In a new report released last month, The Great Timber Heist: The Logging Industry in Papua New Guinea, the Oakland Institute exposed massive tax evasion and financial misreporting by foreign logging companies, allegedly resulting in the nonpayment of hundreds of millions of dollars in taxes in Papua New Guinea (PNG).

A puzzling finding of this research is that despite decades of operations in PNG, and the country today being the largest exporter of tropical timber in the world, logging companies barely declare any profit. 

The financial filings of many logging firms report losses year after year.This is the case for 16 subsidiary members of the largest logging firm in PNG; the Malaysian multinational Rimbunan Hijau Group on which the report focused specifically. These companies, working mostly at a loss, have accumulated over US$30 million of tax credit in just seven years. This will allow them to not pay the 30% income tax on their profits in the years to come. Why are they still in business if they don't make profits? This is a fair question to ask. The question is even more relevant since the Government has failed to take action following the 2013 report of the Commission of Inquiry into Special Agricultural and Business Leases. The Commission found widespread fraud, corruption and lack of proper consultation with the local communities , the customary owners of the land where logging is taking place. 

Commenting on the report in the media, PNG's Forestry Minister, Douglas Tomuriesa, denied any wrongdoings. He declared that the Government is able to monitor log exports thanks to the involvement of an international verification company, SGS, and that logging companies do pay significant amounts of export duties. The Oakland Institute research acknowledges that the exports are monitored and that logging companies do pay export duties and levies, which constitute the main source of forest revenue for the Government.

However, Mr Tomuriesa's response overlooks a number of serious issues of concern raised by the report.

First of all SGS, the company monitoring the shipments of timber, is not responsible for verifying the accuracy of the prices declared by log exporters. Under existing procedures,  it is the PNG Forest Authority — not SGS — that endorses the price declared by the exporter before any log is shipped from the shores of PNG,

The PNG Forest Authority is unable to properly verify the prices declared before its endorsement. When asked in March 2015 by the Oakland Institute about the discrepancies found when comparing PNG prices to other exporters of tropical timber, the head of the marketing branch at the Forest Authority — the unit in charge of endorsing the export prices — was unable to provide any explanation for these differences. When asked the same question, the Director of the Forest Authority declared that his agency did not have the means to verify prices as this would entail an active presence in China, the primary destination of PNG log exports.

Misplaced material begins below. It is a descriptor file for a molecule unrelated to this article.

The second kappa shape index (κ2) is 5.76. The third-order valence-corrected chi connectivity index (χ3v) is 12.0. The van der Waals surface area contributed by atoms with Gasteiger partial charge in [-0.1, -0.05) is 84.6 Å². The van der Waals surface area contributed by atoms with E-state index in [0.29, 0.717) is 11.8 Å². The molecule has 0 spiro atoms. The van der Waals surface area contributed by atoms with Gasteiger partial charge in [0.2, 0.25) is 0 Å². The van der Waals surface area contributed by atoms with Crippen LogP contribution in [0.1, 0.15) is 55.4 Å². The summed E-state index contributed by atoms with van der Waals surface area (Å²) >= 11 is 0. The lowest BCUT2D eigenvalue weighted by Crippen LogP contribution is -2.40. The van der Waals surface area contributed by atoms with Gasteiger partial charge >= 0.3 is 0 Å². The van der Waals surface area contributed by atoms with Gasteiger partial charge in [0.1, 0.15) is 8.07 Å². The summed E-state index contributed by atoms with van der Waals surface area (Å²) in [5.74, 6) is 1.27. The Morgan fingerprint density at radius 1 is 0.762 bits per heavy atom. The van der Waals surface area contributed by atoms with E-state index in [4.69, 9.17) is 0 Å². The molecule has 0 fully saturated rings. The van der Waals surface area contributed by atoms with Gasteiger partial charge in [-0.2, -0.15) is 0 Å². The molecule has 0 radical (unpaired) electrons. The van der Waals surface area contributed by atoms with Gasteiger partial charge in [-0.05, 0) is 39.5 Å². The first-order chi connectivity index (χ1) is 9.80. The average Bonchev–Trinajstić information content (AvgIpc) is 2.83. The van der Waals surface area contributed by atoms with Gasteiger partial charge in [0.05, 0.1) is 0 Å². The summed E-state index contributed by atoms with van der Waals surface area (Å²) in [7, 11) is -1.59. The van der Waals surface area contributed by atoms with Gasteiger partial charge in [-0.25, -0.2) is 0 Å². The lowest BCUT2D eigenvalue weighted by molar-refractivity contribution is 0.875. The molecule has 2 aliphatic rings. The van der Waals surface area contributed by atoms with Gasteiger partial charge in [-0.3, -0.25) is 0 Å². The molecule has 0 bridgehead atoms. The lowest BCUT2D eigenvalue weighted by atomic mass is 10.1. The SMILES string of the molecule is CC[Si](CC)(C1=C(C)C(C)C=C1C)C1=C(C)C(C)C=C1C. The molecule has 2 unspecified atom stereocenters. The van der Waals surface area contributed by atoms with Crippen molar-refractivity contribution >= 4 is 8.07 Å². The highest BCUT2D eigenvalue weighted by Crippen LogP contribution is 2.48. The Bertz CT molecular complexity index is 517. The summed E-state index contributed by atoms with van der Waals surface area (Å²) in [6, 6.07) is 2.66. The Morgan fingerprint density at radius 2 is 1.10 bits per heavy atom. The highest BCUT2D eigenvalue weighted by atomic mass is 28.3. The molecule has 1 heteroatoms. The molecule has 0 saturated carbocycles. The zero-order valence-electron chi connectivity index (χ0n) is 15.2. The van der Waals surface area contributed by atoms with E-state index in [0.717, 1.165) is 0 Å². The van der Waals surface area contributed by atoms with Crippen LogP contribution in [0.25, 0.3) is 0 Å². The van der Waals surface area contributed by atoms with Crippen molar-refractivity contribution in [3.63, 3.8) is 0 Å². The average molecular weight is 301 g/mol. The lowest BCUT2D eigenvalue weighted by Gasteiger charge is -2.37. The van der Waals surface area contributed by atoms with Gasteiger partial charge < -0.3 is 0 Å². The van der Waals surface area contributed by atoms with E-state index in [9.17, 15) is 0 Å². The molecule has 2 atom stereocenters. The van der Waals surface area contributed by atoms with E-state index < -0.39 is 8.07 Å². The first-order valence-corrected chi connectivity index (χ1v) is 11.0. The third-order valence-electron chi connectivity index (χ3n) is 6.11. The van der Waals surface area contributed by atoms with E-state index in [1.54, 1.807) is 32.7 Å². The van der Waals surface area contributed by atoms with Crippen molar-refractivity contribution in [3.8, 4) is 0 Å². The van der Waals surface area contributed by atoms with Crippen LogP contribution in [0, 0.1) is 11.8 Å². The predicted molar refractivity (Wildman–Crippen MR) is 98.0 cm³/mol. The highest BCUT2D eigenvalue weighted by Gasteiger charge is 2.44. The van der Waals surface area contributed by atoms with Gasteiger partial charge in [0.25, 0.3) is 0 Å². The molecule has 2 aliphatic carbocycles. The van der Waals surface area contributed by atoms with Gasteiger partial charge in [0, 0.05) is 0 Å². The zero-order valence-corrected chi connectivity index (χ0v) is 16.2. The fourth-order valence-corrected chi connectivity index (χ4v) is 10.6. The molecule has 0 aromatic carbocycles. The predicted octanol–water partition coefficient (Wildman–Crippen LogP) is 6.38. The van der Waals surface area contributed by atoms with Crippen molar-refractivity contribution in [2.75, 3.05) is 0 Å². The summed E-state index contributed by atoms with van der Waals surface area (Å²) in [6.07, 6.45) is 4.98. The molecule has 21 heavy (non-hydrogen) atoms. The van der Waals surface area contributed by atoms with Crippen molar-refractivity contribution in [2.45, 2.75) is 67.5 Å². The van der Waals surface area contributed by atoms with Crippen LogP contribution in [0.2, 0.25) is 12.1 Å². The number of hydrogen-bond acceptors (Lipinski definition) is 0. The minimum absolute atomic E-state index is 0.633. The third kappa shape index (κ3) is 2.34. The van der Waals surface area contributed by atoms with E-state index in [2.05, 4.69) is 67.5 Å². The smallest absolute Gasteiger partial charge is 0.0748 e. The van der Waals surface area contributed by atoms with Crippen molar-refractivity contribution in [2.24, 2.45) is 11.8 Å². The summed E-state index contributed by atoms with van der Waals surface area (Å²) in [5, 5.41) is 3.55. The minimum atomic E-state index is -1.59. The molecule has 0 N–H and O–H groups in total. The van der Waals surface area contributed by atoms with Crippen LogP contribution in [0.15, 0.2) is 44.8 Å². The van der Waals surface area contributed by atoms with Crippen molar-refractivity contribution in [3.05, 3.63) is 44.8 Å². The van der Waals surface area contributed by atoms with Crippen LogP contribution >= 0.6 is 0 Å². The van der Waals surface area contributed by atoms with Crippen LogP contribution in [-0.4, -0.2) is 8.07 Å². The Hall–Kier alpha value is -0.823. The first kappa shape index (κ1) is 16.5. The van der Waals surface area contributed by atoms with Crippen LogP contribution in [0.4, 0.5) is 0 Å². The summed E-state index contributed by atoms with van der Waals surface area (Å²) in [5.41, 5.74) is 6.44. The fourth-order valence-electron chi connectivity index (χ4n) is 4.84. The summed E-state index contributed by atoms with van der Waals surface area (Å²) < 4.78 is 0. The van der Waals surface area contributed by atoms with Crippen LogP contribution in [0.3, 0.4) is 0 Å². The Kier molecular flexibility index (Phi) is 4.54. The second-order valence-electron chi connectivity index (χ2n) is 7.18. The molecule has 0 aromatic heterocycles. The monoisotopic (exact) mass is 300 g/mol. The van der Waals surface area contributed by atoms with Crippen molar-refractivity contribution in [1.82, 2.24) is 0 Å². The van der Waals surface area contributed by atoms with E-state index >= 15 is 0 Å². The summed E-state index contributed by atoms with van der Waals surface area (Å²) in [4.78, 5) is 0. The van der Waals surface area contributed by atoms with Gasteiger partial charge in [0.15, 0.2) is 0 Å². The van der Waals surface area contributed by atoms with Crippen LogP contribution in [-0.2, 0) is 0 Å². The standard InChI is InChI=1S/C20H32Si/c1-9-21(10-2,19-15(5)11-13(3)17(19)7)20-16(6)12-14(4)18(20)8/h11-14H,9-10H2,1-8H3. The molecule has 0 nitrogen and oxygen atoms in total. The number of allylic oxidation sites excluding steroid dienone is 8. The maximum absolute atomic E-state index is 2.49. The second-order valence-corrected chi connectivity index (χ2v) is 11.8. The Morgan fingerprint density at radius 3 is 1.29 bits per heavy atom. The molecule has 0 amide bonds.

As showed in the report, if transfer pricing is taking place in PNG through an undervaluation of log exports, the export duties unpaid by logging companies would result in a significant loss in public revenue. For instance, a US$50 undervaluation of log export prices per cubic meter (a conservative assumption given the US$191 difference found between PNG and global prices for 2014), would result in a loss of nearly $60 million in annual revenue from export duties. This is significant when compared to the $80 million average annual revenue that the Government receives from such duties.

Lastly, Minister Tomuriesa seems to ignore that transfer pricing may also come from an overvaluation of operational expenses by the logging companies. Groups like Rimbunan Hijau use dozens of their own companies and subsidiaries in their logging operations, including holding companies generally located in tax havens such as the British Virgin Islands. Companies belonging to the same group are able to charge each other an artificially high price for goods, equipment and services, thereby increasing the sister company's operational expenses. If these charges are  high enough, the company's expenses end up greater than its revenue, thus allowing it to declare an operational loss for the year. By declaring losses every year based on inflated operational costs, it is possible for logging firms to evade corporate income tax when in fact the group as whole is turning a profit.

The Oakland Institute report calls for action by the Internal Revenue Commission (IRC), the agency in charge of collecting taxes and enforcing tax regulations to investigate financial transactions between sister companies belonging to the same group. However, IRC will need both the political will of the PNG Government and sufficient financial and human resources to enforce the tax compliance of logging companies. Furthermore, addressing the issue of low export prices is the responsibility of the Forest Authority, not the IRC. Given the Forestry Minister's denial and willful blindness, the past record of the Forest Authority, and its failure to address the many issues identified with logging operations in recent years, the overdue phasing-out of raw log exports, announced multiple times and never implemented, seems to be the only reasonable option to address the wrongdoings of logging companies.

Photo courtesy of Flickr user Esperanza A Greenpeace ship.